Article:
By Jan Shannon
People are afraid to die; this is humanity’s truth. Our attempts to understand death, the why of it, not the how, are fueled by grief and fear and loss. These passionate feelings drive us to find a remedy for our pain at the loss of a loved one, or find a solution for the fear raised by seeing enemies on the horizon. How do we assuage our grief and deal with our fears? By creating religious systems that answer our questions and calm our fears.
Lacking any scientific reasons for the death, primal peoples were left to fear the unknown forces that struck down their friends and family. As time has gone on, and scientific knowledge has increased, one might conclude that our fear of death would lesson because now we at least know the causes of death and have some tools to prevent it, but I would argue that instead, science has increased our fear of death.
Ancient people sought to buy the favor of these unseen forces, thus buying themselves longer and happier lives. Primal religions created death rituals complete with gifts to placate the gods, and food to feed the beloved in the afterlife, whatever that may be. The Dieri of Southeast Australia even went so far as to ask the deceased who killed them by dropping the deceased and, by watching which way they fell, determining the culprit. All these rituals were simplistic forms of religion meant to ease the way of the dead into their new reality and ease the pain for those left behind. With the advent of scientific truths, we often no longer have to wonder how someone died, but we are still left wondering where they went.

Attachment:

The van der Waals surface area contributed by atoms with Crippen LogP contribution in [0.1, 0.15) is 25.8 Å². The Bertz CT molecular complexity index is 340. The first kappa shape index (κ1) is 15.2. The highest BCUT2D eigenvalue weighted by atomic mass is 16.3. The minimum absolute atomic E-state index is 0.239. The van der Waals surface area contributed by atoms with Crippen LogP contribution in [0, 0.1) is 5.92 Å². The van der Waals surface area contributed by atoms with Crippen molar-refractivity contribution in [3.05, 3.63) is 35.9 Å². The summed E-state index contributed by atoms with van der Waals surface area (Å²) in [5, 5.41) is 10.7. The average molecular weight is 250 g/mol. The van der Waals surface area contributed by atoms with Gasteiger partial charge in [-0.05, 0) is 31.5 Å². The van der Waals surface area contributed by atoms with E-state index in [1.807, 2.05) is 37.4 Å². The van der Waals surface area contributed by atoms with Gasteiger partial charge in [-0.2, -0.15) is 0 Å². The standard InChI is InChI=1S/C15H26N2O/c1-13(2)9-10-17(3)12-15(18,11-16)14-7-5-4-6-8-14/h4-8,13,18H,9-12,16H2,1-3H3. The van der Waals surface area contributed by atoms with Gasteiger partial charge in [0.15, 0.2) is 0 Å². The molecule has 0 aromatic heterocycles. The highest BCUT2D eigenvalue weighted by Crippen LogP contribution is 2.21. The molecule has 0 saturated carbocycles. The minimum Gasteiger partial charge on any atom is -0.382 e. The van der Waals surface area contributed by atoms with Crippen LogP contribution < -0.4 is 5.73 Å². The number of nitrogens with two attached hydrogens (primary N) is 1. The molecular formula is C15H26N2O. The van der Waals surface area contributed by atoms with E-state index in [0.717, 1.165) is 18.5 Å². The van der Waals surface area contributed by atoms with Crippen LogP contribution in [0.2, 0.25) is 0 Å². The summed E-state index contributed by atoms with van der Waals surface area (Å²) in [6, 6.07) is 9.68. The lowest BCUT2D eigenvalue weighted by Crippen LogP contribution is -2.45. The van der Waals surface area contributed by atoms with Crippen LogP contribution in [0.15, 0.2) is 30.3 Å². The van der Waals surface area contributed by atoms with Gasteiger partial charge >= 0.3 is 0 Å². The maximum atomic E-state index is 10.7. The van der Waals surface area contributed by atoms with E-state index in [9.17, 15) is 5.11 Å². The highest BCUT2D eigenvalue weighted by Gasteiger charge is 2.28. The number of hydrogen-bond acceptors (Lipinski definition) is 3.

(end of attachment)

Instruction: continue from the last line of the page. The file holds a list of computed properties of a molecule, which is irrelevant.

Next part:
With our newfound science, we can now assuage some of the fear of death, for example by knowing that contact with bacteria and germs causes illness we can refrain form that contact or inoculate ourselves from the resulting disease. This creates a more reasoned approach to death, in that we know why the person died so it is not the feared unknown quantity of the past. Death is a physical reality, and we now understand that, so modern peoples need not fear unseen gods who take our loved ones from us unexpectedly. Though we can explain the science behind death, this explanation creates a separation between us and the afterlife; between us and the divine. Whereas we used to grieve the dead because we did not know why they died or where they were going, now with this science-created separation from God, modern people grieve our loss and our pain not the deceased’s.
Our modern death rituals involve funeral services wherein the ones left behind can openly grieve their loss, with a meal or party afterward to celebrate the earthly life of the dearly departed. The emphasis is on this life and the people left alive. No longer do we offer gifts to the gods of the afterlife because modern people often don’t believe there is an afterlife. The lack of spirituality has place the importance on this life, and science has shown us show to prolong it.
As science has evolved, people have moved away from belief in the afterlife or the spirit world, but we have not lost our fear of death. Now, instead of putting food offerings in the casket, we try to eat right, exercise more, and live longer in a vain attempt to avoid death. Science has not removed the fear of death; it has just showed us how to play hide-and-seek with it.
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